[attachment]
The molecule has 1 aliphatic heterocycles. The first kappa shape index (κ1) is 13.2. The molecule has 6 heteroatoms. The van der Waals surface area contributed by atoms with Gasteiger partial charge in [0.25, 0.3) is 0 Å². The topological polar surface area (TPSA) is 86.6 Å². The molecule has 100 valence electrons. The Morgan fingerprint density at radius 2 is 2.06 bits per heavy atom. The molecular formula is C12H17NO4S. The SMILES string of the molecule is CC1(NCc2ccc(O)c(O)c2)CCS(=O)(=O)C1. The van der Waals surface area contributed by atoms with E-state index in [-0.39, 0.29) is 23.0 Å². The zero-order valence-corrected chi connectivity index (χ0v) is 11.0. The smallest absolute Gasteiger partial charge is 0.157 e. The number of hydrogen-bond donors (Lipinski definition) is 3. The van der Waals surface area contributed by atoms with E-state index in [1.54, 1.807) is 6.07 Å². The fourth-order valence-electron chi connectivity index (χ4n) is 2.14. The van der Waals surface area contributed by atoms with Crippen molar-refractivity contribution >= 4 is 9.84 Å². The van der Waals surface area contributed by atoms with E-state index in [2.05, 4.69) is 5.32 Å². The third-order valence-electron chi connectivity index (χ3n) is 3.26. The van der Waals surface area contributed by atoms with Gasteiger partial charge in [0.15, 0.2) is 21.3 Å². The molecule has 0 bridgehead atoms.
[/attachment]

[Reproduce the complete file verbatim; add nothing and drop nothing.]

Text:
The molecule has 1 aliphatic heterocycles. The first kappa shape index (κ1) is 13.2. The molecule has 6 heteroatoms. The van der Waals surface area contributed by atoms with Gasteiger partial charge in [0.25, 0.3) is 0 Å². The topological polar surface area (TPSA) is 86.6 Å². The molecule has 100 valence electrons. The Morgan fingerprint density at radius 2 is 2.06 bits per heavy atom. The molecular formula is C12H17NO4S. The SMILES string of the molecule is CC1(NCc2ccc(O)c(O)c2)CCS(=O)(=O)C1. The van der Waals surface area contributed by atoms with E-state index in [-0.39, 0.29) is 23.0 Å². The zero-order valence-corrected chi connectivity index (χ0v) is 11.0. The smallest absolute Gasteiger partial charge is 0.157 e. The number of hydrogen-bond donors (Lipinski definition) is 3. The van der Waals surface area contributed by atoms with E-state index in [1.54, 1.807) is 6.07 Å². The fourth-order valence-electron chi connectivity index (χ4n) is 2.14. The van der Waals surface area contributed by atoms with Crippen molar-refractivity contribution >= 4 is 9.84 Å². The van der Waals surface area contributed by atoms with E-state index in [2.05, 4.69) is 5.32 Å². The third-order valence-electron chi connectivity index (χ3n) is 3.26. The van der Waals surface area contributed by atoms with Gasteiger partial charge in [0.15, 0.2) is 21.3 Å². The molecule has 0 bridgehead atoms.